” Well, 10 years later, I’m proud to say that I have reached the Summit of Cole’s Mount Everest, and the view is so beautiful! “
by Cole Schlesner
Today is the 10th anniversary of my injury. Holy moly, ten years? That sounds like a really long time ago, but to me, it feels like it was just yesterday.
To my Mom and Dad, it probably feels the same way. I couldn’t have made it to where I am today without their help and support in the past decade. (Whatttt! A DECADE? It does feel like forever ago!)
Cole Schlesner wrote about his injury in a guest column in July of 2015…
“On Sunday, May 17, 2009, the game of baseball almost took my life. I was pitching for my Cincinnati STIX 14u baseball team, something I loved to do more than anything else in my life. Right after I released a pitch, a hard line-drive rocketed directly back at me and the ball struck me directly in the head. I was originally conscious and coherent, but within minutes my condition dramatically changed for the worse.”
Mom and Dad, thank you for everything you have done to help me on my road to recovery. I love you both more than you will ever know, and I know that I do, in fact, have the greatest parents in the entire world. Mom, thank you for playing and dancing to your 80’s rap music in my hospital room, it provided me with a lot of laughter and it also made me feel like I was at home. Thank you both for sneaking Chipotle burritos and other of my favorite foods into my hospital room. Hospital food was great (I highly recommend the French toast), but I got sick of it pretty fast!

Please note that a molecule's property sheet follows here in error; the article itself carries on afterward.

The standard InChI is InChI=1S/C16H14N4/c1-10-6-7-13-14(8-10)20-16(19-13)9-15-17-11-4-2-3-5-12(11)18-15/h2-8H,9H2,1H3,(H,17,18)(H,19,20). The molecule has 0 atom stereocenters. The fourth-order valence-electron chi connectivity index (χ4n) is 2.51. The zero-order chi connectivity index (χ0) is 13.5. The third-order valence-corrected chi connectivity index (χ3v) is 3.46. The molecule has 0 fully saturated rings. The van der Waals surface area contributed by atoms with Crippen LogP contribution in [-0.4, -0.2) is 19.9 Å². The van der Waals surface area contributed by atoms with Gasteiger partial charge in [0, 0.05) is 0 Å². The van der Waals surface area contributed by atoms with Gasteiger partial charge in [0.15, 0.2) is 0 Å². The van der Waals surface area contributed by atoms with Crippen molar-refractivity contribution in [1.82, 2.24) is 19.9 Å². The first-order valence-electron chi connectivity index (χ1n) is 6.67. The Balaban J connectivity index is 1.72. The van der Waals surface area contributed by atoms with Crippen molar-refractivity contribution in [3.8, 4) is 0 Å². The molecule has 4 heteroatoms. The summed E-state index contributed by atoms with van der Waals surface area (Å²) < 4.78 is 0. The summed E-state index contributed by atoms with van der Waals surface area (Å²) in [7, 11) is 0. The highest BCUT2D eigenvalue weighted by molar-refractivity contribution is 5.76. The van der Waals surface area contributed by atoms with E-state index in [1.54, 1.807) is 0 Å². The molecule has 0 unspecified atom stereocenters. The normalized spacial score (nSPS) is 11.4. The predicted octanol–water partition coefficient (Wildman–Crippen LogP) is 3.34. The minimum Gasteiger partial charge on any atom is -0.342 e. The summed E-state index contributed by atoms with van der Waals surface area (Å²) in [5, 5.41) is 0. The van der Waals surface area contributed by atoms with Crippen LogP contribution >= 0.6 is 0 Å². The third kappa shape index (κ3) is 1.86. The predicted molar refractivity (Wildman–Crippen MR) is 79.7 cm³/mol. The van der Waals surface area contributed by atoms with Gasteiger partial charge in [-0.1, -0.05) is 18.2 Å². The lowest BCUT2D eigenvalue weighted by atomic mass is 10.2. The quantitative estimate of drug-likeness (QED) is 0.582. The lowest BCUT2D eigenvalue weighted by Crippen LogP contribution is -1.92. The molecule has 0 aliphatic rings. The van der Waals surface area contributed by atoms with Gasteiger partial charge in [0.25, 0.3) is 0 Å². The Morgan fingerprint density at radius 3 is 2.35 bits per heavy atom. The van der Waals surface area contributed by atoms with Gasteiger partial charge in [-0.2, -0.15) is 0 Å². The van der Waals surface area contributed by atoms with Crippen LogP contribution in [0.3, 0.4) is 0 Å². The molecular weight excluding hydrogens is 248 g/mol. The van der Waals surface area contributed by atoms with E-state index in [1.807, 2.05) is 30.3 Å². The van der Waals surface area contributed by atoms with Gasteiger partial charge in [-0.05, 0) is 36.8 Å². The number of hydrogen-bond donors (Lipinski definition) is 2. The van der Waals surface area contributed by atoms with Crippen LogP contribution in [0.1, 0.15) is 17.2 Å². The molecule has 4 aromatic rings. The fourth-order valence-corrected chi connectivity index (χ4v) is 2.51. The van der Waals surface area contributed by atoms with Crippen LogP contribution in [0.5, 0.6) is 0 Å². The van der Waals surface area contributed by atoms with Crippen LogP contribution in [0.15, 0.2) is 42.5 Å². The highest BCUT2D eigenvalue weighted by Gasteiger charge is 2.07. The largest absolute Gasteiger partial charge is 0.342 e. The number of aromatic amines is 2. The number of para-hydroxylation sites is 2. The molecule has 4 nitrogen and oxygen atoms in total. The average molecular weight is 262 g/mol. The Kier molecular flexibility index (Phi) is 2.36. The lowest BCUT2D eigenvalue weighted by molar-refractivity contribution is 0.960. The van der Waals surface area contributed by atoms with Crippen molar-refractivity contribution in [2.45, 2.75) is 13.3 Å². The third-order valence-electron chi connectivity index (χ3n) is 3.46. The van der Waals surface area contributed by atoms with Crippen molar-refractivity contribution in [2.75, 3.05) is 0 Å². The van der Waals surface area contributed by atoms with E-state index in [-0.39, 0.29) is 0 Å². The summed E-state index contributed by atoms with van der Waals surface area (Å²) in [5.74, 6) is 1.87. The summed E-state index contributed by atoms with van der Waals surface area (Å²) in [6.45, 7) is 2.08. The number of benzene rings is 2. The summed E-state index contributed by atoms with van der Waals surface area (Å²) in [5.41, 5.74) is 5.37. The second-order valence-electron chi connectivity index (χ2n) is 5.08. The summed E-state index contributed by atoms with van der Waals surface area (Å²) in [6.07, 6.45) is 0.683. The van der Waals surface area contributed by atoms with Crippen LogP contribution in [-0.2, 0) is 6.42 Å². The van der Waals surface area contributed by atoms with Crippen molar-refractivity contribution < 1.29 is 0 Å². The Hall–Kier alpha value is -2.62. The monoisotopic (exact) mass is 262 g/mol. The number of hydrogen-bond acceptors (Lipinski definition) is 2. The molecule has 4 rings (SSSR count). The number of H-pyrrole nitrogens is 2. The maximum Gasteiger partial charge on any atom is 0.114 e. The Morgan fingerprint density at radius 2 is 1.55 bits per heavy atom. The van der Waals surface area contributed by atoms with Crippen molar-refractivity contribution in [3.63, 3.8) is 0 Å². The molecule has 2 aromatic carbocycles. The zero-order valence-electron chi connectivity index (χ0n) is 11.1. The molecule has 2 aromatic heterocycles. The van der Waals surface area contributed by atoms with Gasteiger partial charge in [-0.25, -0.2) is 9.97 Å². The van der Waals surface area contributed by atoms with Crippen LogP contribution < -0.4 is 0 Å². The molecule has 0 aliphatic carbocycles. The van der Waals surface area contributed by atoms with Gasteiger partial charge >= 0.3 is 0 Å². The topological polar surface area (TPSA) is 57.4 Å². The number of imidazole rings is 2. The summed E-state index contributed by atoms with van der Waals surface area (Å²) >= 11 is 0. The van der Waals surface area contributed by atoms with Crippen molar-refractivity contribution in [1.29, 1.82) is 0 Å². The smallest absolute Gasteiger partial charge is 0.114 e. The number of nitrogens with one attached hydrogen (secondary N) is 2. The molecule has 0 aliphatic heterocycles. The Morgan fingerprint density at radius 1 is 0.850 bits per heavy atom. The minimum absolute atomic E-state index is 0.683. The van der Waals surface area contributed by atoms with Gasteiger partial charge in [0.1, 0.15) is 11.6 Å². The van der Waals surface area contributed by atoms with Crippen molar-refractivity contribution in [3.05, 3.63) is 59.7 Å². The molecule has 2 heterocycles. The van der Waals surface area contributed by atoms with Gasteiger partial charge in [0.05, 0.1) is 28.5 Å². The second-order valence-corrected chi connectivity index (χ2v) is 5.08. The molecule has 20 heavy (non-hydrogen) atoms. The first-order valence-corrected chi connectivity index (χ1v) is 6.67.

I remember when I woke up from my coma, I asked my Dad, “Dad, do you think I will ever be normal again?” He said, “Cole, yes. Not only can you be normal again, but you can also become an even better person than you were before”. At the time, I didn’t understand what he meant, but ten years later, I completely get it. After that, he took a work folder and drew a mountain and labeled it “Cole’s Mount Everest”. We made ‘basecamps’ on the mountain, and each basecamp was a step in my recovery. For example, getting out of the hospital was basecamp #1, each of my surgeries had basecamps, and achieving a full recovery would mean that I got to the top or the ‘summit’ of Cole’s Mount Everest. Dad said that when I got to the top, I would be able to look out over everything I have been through and smile, knowing that I had overcome an incredibly hard obstacle in my life.
Well, 10 years later, I’m proud to say that I have reached the Summit of Cole’s Mount Everest, and the view is so beautiful!